How Chester secured 'Project Southport'

Economic development plan took two years of wrangling

dworthington@heraldonline.comMarch 12, 2012 

  • MONDAY

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    TUESDAY

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    WEDNESDAY

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    THURSDAY

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    FRIDAY

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    New York Times

— The April meeting two years ago on a field in rural Chester County certainly seemed out of place.

Underneath a large, funeral-style tent were gentlemen in suits and a woman in high heels. They were surrounded by easels holding charts. A few of the people were in more casual attire. Their appearance said they were used to doing the heavy lifting.

The group was not bothered. It was too hot a day to be curious.

But if inquisitive minds had asked, they would have left without any answers. At best, questions would have been greeted with a smile and shrug of the shoulders.

Such was Project Southport. It was the pivotal meeting in the project.

On one side were the presenters from the Chester County economic development office.

With them were community leaders and people prepared to answer questions about things such as utilities, especially rail access. Those coming had inquired about rail. Chester County has about 3,000 available sites that, through the Lancaster & Chester Railroad, have access to CSX and Norfolk Southern railroads.

On the other side were the listeners. They did not say who they represented, but were clearly shocked when they arrived. Karlisa Parker, Chester County's economic developer, said their first reaction was, "Oh, my God, are we having a party?"

They asked questions, lots of questions. The Chester team gave the answers and provided the visitors with packets of papers, plus thumb drives and computer discs filled with data. They wanted to make sure they had their information in whatever format was convenient to their guests.

Answers in hand, the listeners left. Chester officials later found out it was just one of 60 visits the listeners made to nine states.

Last week, it was officially announced Jones-Hamilton Co., an Ohio-based chemical manufacturer, is coming to Chester County. The firm plans to build a $29 million plant that will employ 15 people. The official announcement came from Gov. Nikki Haley's office.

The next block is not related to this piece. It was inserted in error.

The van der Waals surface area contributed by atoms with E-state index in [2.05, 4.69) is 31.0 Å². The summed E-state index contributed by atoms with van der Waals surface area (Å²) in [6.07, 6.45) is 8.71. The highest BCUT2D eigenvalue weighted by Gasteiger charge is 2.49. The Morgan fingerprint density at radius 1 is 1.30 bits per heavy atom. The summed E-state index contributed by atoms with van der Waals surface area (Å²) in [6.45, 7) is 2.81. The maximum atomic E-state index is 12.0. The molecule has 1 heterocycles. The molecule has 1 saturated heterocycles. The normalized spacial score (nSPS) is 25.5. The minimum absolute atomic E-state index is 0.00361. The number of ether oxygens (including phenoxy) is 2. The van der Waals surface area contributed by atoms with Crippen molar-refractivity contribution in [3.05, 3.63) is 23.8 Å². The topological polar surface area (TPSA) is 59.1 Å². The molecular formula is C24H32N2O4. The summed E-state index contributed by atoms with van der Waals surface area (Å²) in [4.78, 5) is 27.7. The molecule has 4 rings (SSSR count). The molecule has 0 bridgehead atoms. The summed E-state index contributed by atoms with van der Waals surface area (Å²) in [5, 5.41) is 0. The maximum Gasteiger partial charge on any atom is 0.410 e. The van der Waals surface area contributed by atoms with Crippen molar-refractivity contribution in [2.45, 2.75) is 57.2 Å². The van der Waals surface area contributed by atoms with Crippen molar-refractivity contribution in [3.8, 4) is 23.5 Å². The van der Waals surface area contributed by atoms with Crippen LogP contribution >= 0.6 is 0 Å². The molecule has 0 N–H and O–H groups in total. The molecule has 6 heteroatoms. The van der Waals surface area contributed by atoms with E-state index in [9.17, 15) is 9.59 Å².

It was a great day in South Carolina; Project Southport was a success.

If it sounds like a scene from a suspense novel, that's the way most economic development projects are done. Projects get code names to shield the identity of the prospect. Information is on a need-to-know basis. Elected leaders often are initially not told much beyond the type of project, the potential investment and possible jobs.

When things get closer to possible, those with need to know sign confidentiality agreements, swearing they will give up their first-born child if they talk. Some agreements have financial penalties for disclosure.

Millions of dollars are riding on the outcome, and everyone wants to win. There are more losses than wins, but when you win, the joys are great - jobs and tax revenue, even if you have to offer incentives or forgo some taxes to seal the deal.

This win for Chester took two years of work. While unemployment in Chester County has been at historic highs since 2009, those working Project Southport needed to make sure the prospect was a good fit.

It had to literally and figuratively pass the smell test. Chemical plants - really almost any manufacturing facilities - have distinct aromas. Chester officials want to make sure the prospect, just like any other prospect, was not a sore thumb in its community. They were impressed that the chemical plant's neighbor was Owens Community College, which came after the chemical plant was built.

Again there was a meeting of the suits. This time they met inside. Outside it was sleeting. The hosts from Jones-Hamilton Co. confided that Chester County was the most prepared and had the best presentation of the 60 sites visited.

"That said volumes about the things we had done," said Mike Enoch, general manager of the Chester County Gas Authority and chairman of the Chester Development Association.

"People were thinking that things were at a stalemate," said Joe Branham, a member of the County Council. But, "we've never given up to get ahead of the curve."

The 15 jobs Jones-Hamilton is creating, along with 24 by Rolled Alloys - a Michigan-based company that also announced last week it's coming to Chester - will only marginally affect the county's unemployment rate. Assuming all hires are local, the 39 new jobs would drop the unemployment rate by only about a half a percent.

That's hardly good news for those seeking work. The unemployed will overwhelm a company if there is even a hint they are hiring. Ring Container Technologies learned that last week. The Chester County firm finished a $7.89 million expansion and hired about 18 people. The jobs have been filled, but when the Ring Container Technologies was cited as another example of Chester's economic development success, job applicants flooded the firm.

The encouraging word is that firms are starting to invest money in new plants or expansions.

So the suspense continues. So much so that last week, Parker said a prospect, which she didn't name, didn't even share a codeword, visited Chester County. Parker said she provided the same kind of information to the visitor she had given to Jones-Hamilton and to Rolled Alloys.

Parker did share their reaction.

"They said, 'Wow!'" she said.

Don Worthington 803-329-4066 dworthington@heraldonline.com

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